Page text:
7. Do you need a GPS with your ABC Watch?
This question will really depend on what you intend to do when you buy your watch as covered earlier. This is a critical buying decision. Finding out after the fact that you wish you’d gotten a watch with a GPS and didn’t is a 250$+ waste of money.
Figure out what you need before you buy it and make your decision. This is a feature that not everyone wants, but most hikers appreciate once they’ve experienced.
8. Do you need a Heart Rate Monitor?
A HRM as a feature is a no-brainer if you are training for a triathlon or if you are an aggressive mountain biker. It becomes less important for someone that’s only outdoor activity is kayak fishing, unless you are someone that just actively likes to monitor their heart rate for fitness reasons.
This feature is definitely a nice to have, but not a must have for folks that like to hunt or are outdoors on the weekend as a casual activity. The one benefit of having a HRM installed is the added versatility you gain with everyday wear.
9. What Are the Best ABC Watch Makers Today?
This is a subjective question and will really depend on each individual. We prefer the bigger manufacturers (in no particular order) like Suunto, Garmin, Casio and Pyle.
We’d recommend sticking to one of the larger manufacturers that have been in the ABC watch game for a while. These models are preferred by outdoor enthusiasts, runners and even people in the US Military. If it’s good enough for them, it should be good enough for you.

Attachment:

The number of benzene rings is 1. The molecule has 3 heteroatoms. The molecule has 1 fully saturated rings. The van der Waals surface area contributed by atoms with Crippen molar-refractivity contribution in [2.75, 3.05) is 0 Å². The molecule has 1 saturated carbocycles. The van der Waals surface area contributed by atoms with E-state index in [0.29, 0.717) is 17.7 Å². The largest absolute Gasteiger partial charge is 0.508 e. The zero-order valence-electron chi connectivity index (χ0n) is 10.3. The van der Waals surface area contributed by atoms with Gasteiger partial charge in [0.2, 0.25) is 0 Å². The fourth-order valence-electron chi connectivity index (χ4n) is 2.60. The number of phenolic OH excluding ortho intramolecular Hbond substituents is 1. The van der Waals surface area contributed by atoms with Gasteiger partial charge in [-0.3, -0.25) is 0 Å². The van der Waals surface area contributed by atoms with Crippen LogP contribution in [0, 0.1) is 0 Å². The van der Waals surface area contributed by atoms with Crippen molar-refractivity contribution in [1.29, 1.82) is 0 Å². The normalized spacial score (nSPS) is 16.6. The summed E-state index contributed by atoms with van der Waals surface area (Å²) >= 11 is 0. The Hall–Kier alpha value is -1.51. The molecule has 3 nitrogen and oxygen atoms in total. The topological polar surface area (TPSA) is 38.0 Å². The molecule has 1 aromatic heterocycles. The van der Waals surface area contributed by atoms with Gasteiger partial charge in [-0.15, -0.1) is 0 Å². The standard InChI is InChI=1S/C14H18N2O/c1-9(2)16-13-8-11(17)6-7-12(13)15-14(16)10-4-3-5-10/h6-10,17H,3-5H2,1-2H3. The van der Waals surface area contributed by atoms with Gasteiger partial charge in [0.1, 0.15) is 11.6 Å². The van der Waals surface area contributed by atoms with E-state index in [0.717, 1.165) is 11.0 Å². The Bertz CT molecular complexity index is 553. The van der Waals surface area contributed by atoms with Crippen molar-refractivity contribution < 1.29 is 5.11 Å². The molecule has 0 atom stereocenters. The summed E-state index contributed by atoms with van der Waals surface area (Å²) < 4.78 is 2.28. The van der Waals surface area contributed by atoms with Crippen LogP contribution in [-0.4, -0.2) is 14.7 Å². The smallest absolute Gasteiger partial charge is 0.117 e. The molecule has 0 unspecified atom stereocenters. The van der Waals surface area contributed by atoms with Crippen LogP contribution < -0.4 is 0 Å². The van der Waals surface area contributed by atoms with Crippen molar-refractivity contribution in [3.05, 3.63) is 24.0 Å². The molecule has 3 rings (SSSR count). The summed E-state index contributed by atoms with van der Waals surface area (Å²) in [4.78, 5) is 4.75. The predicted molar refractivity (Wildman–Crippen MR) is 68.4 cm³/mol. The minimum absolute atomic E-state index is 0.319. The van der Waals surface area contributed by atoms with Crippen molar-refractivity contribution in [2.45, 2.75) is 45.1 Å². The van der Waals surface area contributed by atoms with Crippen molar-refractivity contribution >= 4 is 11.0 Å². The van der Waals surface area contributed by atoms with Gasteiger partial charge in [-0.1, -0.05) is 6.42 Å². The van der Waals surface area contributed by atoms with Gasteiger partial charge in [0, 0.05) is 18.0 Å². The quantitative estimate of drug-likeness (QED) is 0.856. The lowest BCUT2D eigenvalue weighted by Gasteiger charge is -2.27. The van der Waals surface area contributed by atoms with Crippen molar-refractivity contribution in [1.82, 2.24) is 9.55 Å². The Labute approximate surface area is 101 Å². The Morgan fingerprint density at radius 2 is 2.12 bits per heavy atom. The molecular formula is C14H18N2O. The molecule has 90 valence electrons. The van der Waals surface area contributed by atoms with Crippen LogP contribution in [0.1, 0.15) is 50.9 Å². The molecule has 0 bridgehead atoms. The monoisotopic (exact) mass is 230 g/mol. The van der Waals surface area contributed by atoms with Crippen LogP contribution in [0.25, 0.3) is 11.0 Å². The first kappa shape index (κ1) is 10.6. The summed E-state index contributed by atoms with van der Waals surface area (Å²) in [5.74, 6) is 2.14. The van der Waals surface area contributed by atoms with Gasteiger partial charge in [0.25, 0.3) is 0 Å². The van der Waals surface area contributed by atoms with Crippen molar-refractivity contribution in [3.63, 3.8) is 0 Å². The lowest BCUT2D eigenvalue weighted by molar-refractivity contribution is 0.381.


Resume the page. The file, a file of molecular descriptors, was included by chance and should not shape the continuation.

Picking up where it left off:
Altimeter Watch Reviews – Our 10 Favorites:
Let’s break down our favorites. Below you will find our top picks along with the reasons why they made our list. If you feel like there’s one that we’ve forgotten that is on your list of favorites, please drop us a line in the comments section and let us know!
Garmin Fenix 3:
The Garmin Fenix 3 is our top pick for just about any outdoor activity. It has everything you need and is one of the top selling models on the market today. It comes equipped with the following features in one big package:
- Heart Rate Monitor (Optional)
- Water Rated Up to 100 Meters
- Wireless Connection making calibration easy
The battery life on the Fenix 3 is also outstanding. It’s rated for up to 20 hours with the GPS activated and can last up to six weeks before needing a recharge when it’s in watch mode. It also is one of the more stylish watches on the list and can be easily pulled off in a business casual work environment. It’s a favorite for triathletes, hikers, runners and anyone that engages in outdoor activities, including hunters.